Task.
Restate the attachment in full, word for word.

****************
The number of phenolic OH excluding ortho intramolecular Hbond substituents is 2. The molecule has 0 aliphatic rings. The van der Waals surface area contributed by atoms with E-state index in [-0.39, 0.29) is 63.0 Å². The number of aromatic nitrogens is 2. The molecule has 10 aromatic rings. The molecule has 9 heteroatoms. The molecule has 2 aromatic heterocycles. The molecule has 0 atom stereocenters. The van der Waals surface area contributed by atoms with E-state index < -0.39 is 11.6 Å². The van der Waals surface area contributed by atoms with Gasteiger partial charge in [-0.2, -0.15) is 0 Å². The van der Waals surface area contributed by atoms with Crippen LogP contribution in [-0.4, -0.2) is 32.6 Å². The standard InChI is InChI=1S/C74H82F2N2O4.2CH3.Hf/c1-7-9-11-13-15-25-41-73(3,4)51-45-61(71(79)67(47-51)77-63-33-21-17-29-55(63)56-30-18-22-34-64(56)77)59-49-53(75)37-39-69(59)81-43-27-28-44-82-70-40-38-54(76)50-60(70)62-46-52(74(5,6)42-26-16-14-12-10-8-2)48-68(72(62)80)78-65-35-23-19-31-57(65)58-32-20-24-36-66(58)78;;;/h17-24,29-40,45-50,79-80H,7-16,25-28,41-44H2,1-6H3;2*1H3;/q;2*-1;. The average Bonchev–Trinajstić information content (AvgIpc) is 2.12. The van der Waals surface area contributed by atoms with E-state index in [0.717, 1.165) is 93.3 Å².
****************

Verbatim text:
The number of phenolic OH excluding ortho intramolecular Hbond substituents is 2. The molecule has 0 aliphatic rings. The van der Waals surface area contributed by atoms with E-state index in [-0.39, 0.29) is 63.0 Å². The number of aromatic nitrogens is 2. The molecule has 10 aromatic rings. The molecule has 9 heteroatoms. The molecule has 2 aromatic heterocycles. The molecule has 0 atom stereocenters. The van der Waals surface area contributed by atoms with E-state index < -0.39 is 11.6 Å². The van der Waals surface area contributed by atoms with Gasteiger partial charge in [-0.2, -0.15) is 0 Å². The van der Waals surface area contributed by atoms with Crippen LogP contribution in [-0.4, -0.2) is 32.6 Å². The standard InChI is InChI=1S/C74H82F2N2O4.2CH3.Hf/c1-7-9-11-13-15-25-41-73(3,4)51-45-61(71(79)67(47-51)77-63-33-21-17-29-55(63)56-30-18-22-34-64(56)77)59-49-53(75)37-39-69(59)81-43-27-28-44-82-70-40-38-54(76)50-60(70)62-46-52(74(5,6)42-26-16-14-12-10-8-2)48-68(72(62)80)78-65-35-23-19-31-57(65)58-32-20-24-36-66(58)78;;;/h17-24,29-40,45-50,79-80H,7-16,25-28,41-44H2,1-6H3;2*1H3;/q;2*-1;. The average Bonchev–Trinajstić information content (AvgIpc) is 2.12. The van der Waals surface area contributed by atoms with E-state index in [0.717, 1.165) is 93.3 Å².